Letters to the editor, February 23, 2016
Tycoon right to criticise speech by president
I read with dismay the report “Outspoken Chinese tycoon comes under fire for attacking Xi Jinping’s lecture to the media” (February 22).
Ren Zhiqiang, a mainland Chinese property tycoon, wrote on his microblog Weibo that if all Chinese media obeyed Chinese President Xi Jinping’s (習近平) call to toe the party line, “the people will be forgotten and abandoned”.
Ren is right to say this, and is also right to state that news organisations should serve the people instead of the leadership.
It is alarming that a Chinese government-linked news site, Qianlong.com, accused Ren of representing capitalism that sought to topple the Chinese Communist Party and replace it with Western-style constitutionalism.
Let us hope the central government and other Chinese media will not adopt Qianlong.com’s stance, otherwise China would move one step backwards towards a closed, autocratic dictatorship like North Korea.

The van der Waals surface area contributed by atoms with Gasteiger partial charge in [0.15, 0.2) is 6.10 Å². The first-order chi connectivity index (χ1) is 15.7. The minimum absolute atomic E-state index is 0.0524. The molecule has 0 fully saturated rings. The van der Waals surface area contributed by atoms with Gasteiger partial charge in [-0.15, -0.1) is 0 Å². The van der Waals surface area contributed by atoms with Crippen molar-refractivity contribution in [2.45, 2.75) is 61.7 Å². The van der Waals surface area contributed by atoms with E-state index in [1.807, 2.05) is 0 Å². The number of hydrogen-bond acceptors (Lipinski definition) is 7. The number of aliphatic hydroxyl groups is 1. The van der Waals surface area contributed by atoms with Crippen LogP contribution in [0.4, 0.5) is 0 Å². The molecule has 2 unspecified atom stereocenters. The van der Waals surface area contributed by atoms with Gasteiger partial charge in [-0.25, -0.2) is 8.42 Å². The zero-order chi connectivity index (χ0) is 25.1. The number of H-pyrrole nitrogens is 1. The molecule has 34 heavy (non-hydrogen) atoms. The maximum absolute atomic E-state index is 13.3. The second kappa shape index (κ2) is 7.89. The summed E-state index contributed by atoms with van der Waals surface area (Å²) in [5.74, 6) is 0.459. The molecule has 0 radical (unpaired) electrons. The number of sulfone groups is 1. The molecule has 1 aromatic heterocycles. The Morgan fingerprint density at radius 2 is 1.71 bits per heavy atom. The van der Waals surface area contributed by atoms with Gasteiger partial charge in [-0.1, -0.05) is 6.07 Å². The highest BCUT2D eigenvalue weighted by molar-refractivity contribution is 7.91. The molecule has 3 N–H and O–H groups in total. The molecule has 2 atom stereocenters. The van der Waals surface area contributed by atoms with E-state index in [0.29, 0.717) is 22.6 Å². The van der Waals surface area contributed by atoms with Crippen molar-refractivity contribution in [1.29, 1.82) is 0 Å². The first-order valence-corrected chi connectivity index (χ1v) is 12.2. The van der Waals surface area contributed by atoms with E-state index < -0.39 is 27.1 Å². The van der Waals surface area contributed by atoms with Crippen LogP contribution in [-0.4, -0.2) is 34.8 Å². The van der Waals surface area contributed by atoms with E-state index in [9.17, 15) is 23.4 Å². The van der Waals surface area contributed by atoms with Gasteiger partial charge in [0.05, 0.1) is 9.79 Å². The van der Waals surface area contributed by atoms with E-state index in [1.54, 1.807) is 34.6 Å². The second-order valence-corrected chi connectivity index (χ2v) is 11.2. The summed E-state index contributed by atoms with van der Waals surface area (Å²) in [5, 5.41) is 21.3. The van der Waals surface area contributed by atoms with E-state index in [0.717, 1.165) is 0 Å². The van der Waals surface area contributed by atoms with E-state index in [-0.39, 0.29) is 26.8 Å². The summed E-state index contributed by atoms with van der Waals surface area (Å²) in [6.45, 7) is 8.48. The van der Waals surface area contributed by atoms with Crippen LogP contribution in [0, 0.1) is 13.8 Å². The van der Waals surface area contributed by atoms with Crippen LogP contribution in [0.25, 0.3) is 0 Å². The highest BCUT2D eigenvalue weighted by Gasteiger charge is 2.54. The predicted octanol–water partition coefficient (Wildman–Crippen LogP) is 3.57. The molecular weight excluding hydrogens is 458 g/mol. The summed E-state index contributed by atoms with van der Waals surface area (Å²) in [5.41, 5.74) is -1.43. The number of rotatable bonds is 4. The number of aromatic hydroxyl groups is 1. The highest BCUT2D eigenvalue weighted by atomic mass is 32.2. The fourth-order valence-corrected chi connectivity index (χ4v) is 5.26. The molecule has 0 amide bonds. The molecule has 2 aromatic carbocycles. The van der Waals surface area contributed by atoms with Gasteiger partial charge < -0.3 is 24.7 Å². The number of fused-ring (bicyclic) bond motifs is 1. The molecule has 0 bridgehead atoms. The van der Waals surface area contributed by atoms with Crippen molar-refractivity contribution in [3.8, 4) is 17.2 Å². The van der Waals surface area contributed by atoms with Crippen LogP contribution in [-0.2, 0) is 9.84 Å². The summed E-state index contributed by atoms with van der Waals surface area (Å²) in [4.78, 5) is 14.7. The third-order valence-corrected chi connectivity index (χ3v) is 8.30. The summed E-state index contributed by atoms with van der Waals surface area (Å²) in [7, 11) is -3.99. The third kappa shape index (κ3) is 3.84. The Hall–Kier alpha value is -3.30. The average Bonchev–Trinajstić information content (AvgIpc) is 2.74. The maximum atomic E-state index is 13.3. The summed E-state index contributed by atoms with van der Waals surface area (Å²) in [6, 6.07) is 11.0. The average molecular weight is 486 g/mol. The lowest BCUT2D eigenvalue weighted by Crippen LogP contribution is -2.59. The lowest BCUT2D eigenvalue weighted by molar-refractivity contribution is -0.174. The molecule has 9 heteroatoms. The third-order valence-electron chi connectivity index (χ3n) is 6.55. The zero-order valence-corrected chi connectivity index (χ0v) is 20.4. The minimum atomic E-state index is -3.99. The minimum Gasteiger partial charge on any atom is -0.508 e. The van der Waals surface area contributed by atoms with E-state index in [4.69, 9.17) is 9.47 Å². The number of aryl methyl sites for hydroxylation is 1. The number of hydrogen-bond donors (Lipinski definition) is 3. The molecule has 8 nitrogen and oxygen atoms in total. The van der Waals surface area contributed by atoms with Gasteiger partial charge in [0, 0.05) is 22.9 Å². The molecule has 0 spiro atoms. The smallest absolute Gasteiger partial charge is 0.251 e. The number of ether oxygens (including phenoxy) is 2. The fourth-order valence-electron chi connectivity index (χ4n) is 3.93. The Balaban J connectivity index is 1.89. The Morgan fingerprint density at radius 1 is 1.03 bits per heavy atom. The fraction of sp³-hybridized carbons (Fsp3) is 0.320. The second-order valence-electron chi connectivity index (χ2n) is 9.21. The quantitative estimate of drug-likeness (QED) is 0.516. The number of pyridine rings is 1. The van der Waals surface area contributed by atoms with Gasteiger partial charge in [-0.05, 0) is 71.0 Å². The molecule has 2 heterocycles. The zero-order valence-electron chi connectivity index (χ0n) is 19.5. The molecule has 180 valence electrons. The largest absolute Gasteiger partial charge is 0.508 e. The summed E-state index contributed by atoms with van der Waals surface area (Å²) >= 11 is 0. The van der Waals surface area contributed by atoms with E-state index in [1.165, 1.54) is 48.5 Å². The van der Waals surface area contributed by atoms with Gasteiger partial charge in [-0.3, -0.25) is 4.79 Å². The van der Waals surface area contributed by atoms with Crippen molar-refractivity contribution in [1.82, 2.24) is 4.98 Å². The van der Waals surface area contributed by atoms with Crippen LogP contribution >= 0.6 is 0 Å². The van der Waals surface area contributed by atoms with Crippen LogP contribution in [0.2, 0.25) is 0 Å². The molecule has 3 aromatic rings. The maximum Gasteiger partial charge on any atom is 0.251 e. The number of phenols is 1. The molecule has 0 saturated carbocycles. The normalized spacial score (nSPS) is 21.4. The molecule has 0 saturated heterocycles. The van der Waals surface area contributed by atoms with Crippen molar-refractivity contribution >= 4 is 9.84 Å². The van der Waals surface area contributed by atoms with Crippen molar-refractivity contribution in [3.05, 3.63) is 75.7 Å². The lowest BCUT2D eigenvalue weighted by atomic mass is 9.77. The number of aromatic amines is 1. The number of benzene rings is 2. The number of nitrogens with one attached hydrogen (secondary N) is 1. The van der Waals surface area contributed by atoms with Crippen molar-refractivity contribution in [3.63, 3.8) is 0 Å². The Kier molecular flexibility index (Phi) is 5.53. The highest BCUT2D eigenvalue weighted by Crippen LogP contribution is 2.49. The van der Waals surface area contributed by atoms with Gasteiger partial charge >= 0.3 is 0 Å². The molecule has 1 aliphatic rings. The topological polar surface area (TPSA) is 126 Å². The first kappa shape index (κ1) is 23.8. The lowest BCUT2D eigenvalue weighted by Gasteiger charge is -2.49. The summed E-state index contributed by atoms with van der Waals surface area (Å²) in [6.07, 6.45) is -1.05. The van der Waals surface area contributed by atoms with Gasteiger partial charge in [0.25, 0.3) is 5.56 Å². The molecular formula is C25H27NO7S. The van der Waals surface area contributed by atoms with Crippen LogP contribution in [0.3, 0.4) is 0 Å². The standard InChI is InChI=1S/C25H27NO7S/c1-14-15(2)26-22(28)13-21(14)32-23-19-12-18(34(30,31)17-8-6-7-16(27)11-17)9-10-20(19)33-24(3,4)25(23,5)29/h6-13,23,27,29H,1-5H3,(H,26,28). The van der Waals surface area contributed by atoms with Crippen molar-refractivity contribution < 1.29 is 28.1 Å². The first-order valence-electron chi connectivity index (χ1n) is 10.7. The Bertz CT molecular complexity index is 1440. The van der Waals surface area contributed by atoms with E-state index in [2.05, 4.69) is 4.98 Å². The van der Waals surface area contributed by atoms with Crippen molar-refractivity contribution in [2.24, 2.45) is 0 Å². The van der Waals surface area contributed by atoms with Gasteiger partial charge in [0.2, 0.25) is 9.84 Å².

It is essential for Hong Kong to preserve its freedoms, to enable Hong Kong tycoons as well as ordinary citizens to continue to be able to speak out without being condemned as capitalists that seek to topple the Communist Party.
It is also important that Hong Kong resists any calls from China’s leaders that “all news media run by the party must bear the surname of ‘party’ ”.
Toh Han Shih, Happy Valley
Case of missing booksellers is worrying
I am writing in response to the report “Brits for Hong Kong plan Lee Po protest to put pressure on UK government” (February 21).
I worry about the missing booksellers as it relates to freedom of speech and freedom of the press in Hong Kong.
Mystery has surrounded the disappearance of five people connected with the Causeway Bay Books. However, I do not think there is any doubt that their disappearance is related to the mainland.
Lee Po and his colleagues sold books about negative aspects of the mainland and that would be banned there. Beijing is very sensitive about negative comments.
How many governments of a nation would be concerned about a tiny bookstore selling censored material? One explanation that Lee had gone to the mainland to “understand some personal issues” does not make sense.